The fallacy of wireless power

Induction chargers promise convenience but use more power and take more space -- and they're not wireless

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Finally, charging pads are too bulky to carry during travel, such as in a backpack or a briefcase, much less in a pocket or a purse. You'll still need traditional USB chargers, concedes the Wireless Power Consortium's Treffer. But the inductive-charging industry and proponents such as Accenture's Tom Stuermer, a consultant in its high-tech and communications practice, say that after a half-decade or so, inductive charging pads will be so ubiquitous that even business travelers won't need to carry wired USB chargers. "People can rely on a short trip to Starbucks to top off the caffeine and battery," Stuermer predicts.

Maybe, but ubiquitous infrastructure takes a very long time to develop, and someone needs to be able to pay for it. A decade after the iPod, most hotels still don't provide compatible radios and alarm clocks. It took nearly as long for Wi-Fi to become reasonably available in high-traffic locations such as airports and fast-food restaurants, but even today the provider landscape is an incompatible mishmash. USB power ports in airport lobbies are still rare, five years after the iPhone, suggesting that ubiquitous infrastructure itself is years off.

This chicken-and-egg problem bedevils any technology that requires an infrastructure in place for the value to be realized. Inductive charging is in no worse shape than the others, so adoption will be mainly local for years to come, meaning in people's homes and at their desks, likely at their own expense. That in turn means a larger immediate advantage is needed -- and I don't see saving a few seconds of plugging in a cable qualifies as an advantage.

The standards are coming, along with the industry battles
Today, the Wireless Power Consortium's Qi standard is supported by some big device manufacturers, notably Google's Motorola Mobility unit, Huawei, HTC, LG, and Nokia, as well as big carriers, such as France Telecom, Japan's Softbank (soon to own Sprint in the United States), and Verizon Wireless. A bunch of consumer electronics companies, such as Belkin, NEC, Onkyo, Panasonic, Philips Electronics, Ricoh, Samsung, Sony, Stanley Black & Decker (the power tools maker), Toshiba, and Visteon (a maker of car electronics), are onboard too, so those two barriers are going away. At least they could -- there's a second group called the Power Matters Alliance supported by AT&T, General Motors (think in-car charging), Google, and Starbucks.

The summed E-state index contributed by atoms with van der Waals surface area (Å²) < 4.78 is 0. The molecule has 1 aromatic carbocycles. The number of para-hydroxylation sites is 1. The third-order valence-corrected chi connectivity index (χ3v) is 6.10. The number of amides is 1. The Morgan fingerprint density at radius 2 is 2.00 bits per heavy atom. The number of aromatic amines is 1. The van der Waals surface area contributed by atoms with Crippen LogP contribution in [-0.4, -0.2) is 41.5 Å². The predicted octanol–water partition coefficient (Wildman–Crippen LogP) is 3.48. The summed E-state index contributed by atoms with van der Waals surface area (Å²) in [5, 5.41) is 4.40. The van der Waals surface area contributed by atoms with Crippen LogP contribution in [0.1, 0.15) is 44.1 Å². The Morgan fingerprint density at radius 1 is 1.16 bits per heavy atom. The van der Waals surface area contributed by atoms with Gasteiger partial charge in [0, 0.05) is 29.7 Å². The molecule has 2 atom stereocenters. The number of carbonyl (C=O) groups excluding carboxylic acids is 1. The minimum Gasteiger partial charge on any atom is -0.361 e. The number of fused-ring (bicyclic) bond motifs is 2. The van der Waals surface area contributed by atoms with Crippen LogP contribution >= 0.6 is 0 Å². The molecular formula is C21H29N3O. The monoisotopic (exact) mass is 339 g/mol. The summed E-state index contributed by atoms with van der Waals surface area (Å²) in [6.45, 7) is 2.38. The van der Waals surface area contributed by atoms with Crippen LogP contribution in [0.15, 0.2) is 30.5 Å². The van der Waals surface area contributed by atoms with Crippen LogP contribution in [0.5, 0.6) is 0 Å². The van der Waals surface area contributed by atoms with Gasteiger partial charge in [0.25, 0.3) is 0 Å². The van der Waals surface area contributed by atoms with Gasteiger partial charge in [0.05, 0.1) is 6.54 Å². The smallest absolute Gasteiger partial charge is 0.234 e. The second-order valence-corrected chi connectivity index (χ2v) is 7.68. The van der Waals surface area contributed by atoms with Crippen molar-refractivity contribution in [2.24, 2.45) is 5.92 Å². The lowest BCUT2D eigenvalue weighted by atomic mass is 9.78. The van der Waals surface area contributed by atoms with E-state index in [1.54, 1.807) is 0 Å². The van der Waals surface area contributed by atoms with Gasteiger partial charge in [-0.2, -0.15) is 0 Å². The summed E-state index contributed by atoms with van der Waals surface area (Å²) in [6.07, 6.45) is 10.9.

Although there's a risk of adoption-slowing market fragmentation and thus product incompatibility, I suspect it's too late for PMA, given that Qi is already deployed in shipping products such as the Nokia 920, the LG-made Google Nexus 4, and the Verizon versions of the Nokia 820 and HTC Windows Phone 8X, whereas the PMA technology is still in formation.

But given that Google is selling products using one standard (Qi) but joining the chief rival's organization (PMA), it's quite possible we'll see one of those interminable technology-industry wars. Some vendors will compete over who owns the technology -- it's no accident Energizer supports the Qi standard, while competitor Powermat developed the PMA one -- and others like Google will play all sides as customers sit on their hands.

It's at least annoying that Nokia and HTC sell models of their Lumia 800 series and 8X smartphones with Qi (for Verizon) and models of the same smartphones without (for AT&T and T-Mobile). Out of the gate, their products are fractured, so a company wanting to support Qi in its own facilities or for its own customers ends up favoring the customers of specific carriers -- a bad move.

There's also the Apple factor. The maker of the No. 2 smartphone (the iPhone), the top tablet (the iPad), and the top entertainment device (the iPod family) is supporting none of today's proposed inductive-charging standards, and it's mum on its plans. That may reduce the pace of demand, but it won't kill inductive charging any more than Apple's ignoring the near-field communications (NFC) technology has slowed NFC adoption in the rest of the market. Should Apple go a third way, it'll be much harder for businesses to put out incompatible power mats -- too many customers with contact-charging-compatible devices would be excluded.

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